RESIDENTS are being warned to be wary of scammers pretending to be from the NHS as coronavirus contact tracing launches in the UK.
Trading Standards officers are aware that fraudsters pretending to be from the NHS Test and Trace service are trying to con people into handing over personal details.
Contact tracing works by asking people who have tested positive for the virus to share the details of others with whom they have been in contact and to whom they could have passed the virus.
The NHS Test and Trace service will only get in touch with you if you have tested positive for the virus or you’ve been identified as a contact of someone who has tested positive for the virus.
If you’ve been tested, you’ll be contacted no later than 72 hours after taking the test and genuine texts, calls or emails from the NHS service won’t ask you to disclose any personal details upfront.
Anyone testing positive for the virus will be given a unique ID number to log in to the NHS Test and Trace website. The only official web address for the NHS Test and Trace service is: https://contact-tracing.phe.gov.uk/. Once you’ve logged in using your ID, you’ll be asked to enter some basic information including your name, date of birth, current address, the names of the people you live with, places you’ve recently visited, and the names and contact details of people you were in touch with around 48 hours before you developed symptoms.
If you’ve been in contact with someone who has tested positive for the virus the NHS will also contact you and you will be asked to self-isolate for 14 days. They will give advice on how to do this, what symptoms you should look out for and what to do if you develop the illness.
The Council’s Deputy Leader and Cabinet Member for Environment, Highways and Strategic Transport, Councillor Karen Shore said: “The NHS Test and Trace service will never ask residents to share personal information upfront during a call or in a text, so if someone is asking you for such information directly, they’re almost certainly a scammer. They will also never ask for any kind of payment.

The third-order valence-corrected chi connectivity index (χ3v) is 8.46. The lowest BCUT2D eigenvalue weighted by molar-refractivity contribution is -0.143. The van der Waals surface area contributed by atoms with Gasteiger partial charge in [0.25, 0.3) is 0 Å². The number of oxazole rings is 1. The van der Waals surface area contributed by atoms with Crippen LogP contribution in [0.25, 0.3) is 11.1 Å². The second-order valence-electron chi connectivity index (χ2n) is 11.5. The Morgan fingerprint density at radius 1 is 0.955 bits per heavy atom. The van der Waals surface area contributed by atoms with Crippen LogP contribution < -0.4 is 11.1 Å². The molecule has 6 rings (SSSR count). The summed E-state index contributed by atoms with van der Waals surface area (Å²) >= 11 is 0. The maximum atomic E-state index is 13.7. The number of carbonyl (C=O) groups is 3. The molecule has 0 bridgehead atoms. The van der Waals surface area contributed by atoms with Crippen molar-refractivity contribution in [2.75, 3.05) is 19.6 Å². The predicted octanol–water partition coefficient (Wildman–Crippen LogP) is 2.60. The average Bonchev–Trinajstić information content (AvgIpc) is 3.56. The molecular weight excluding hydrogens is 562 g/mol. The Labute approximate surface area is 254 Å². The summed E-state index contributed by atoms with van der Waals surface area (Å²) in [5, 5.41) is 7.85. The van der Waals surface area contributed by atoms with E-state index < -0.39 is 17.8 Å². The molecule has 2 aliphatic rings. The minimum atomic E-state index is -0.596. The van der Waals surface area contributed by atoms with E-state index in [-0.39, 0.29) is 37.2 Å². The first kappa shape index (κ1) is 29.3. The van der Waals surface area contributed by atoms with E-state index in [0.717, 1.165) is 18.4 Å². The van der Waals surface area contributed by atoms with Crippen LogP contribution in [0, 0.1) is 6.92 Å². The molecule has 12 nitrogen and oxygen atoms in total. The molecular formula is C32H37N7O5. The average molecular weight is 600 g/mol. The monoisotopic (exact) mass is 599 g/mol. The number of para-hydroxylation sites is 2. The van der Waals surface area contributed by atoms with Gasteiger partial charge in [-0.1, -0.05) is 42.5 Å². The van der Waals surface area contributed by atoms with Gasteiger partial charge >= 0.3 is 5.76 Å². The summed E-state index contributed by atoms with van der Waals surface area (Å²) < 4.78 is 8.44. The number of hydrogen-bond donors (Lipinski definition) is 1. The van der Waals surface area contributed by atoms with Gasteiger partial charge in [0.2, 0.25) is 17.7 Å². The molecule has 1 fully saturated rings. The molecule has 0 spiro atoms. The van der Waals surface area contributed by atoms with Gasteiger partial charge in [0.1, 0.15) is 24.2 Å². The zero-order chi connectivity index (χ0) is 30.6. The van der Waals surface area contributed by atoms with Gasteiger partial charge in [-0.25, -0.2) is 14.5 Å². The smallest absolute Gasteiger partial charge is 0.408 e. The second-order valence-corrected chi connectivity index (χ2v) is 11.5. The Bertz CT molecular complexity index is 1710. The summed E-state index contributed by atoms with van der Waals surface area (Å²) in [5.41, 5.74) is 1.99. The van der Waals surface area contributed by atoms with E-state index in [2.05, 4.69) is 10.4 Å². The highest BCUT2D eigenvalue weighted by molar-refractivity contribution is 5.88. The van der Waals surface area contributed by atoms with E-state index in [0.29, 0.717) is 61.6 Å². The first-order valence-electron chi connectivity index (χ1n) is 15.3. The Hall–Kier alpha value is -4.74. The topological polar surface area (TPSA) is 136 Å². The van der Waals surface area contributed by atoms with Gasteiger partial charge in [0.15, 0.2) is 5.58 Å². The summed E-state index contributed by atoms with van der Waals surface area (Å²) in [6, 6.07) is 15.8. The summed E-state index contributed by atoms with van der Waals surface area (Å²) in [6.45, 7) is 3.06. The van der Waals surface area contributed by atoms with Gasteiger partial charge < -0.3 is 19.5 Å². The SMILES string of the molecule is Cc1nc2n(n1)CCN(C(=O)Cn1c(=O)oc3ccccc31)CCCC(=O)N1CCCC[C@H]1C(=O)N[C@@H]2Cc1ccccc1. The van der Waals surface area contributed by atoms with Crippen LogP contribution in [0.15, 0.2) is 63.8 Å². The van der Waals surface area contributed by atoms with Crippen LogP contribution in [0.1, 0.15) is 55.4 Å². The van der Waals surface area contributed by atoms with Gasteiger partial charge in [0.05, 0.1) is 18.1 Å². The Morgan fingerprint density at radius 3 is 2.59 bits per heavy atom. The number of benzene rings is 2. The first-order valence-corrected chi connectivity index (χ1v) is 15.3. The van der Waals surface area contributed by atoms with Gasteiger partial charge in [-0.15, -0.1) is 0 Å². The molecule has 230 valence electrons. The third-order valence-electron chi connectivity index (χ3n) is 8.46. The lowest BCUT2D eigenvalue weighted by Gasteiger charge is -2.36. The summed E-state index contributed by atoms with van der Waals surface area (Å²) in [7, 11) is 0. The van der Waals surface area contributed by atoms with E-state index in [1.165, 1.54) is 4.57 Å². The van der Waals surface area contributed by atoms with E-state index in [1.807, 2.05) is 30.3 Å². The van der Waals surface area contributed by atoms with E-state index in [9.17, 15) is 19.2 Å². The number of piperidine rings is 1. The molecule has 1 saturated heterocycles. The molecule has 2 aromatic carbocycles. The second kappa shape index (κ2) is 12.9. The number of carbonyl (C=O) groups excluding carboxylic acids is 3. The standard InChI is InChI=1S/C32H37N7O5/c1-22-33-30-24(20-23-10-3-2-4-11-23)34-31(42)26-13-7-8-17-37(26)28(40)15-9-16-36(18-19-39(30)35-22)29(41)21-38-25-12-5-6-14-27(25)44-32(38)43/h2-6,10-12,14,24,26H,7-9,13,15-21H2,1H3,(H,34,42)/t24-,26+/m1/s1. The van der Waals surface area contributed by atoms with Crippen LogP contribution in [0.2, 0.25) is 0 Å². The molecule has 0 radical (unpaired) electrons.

“If you get a call about testing positive for coronavirus, but you haven’t taken a test in the past few days or have never taken a coronavirus test, then the call is a scam.
“Our Trading Standards officers advise residents to check the caller or sender’s details carefully. It is shocking that unscrupulous people are taking advantage of the current pandemic to scam people.”
The NHS Test and Trace service will only be contacting people by phone, text message or email. Calls and texts will come from one verified NHS number: 0300 013 5000. However, there’s still a risk of this number being hoaxed. Calls from any other numbers, or from a withheld number, should be treated as fake.
If you’ve received a suspicious Test and Trace message or call you can report it to Action Fraud, the national fraud reporting centre working with the police. Make a note of any details such as numbers and email addresses which will be useful.
If you think you’ve given payment or bank details to a scammer, let your bank know as soon as possible. They’ll be able to help you protect your accounts. If you’ve shared other personal details, keep an eye out for unexpected bills or invoices addressed to you. Check your statements regularly for any new accounts you did not open.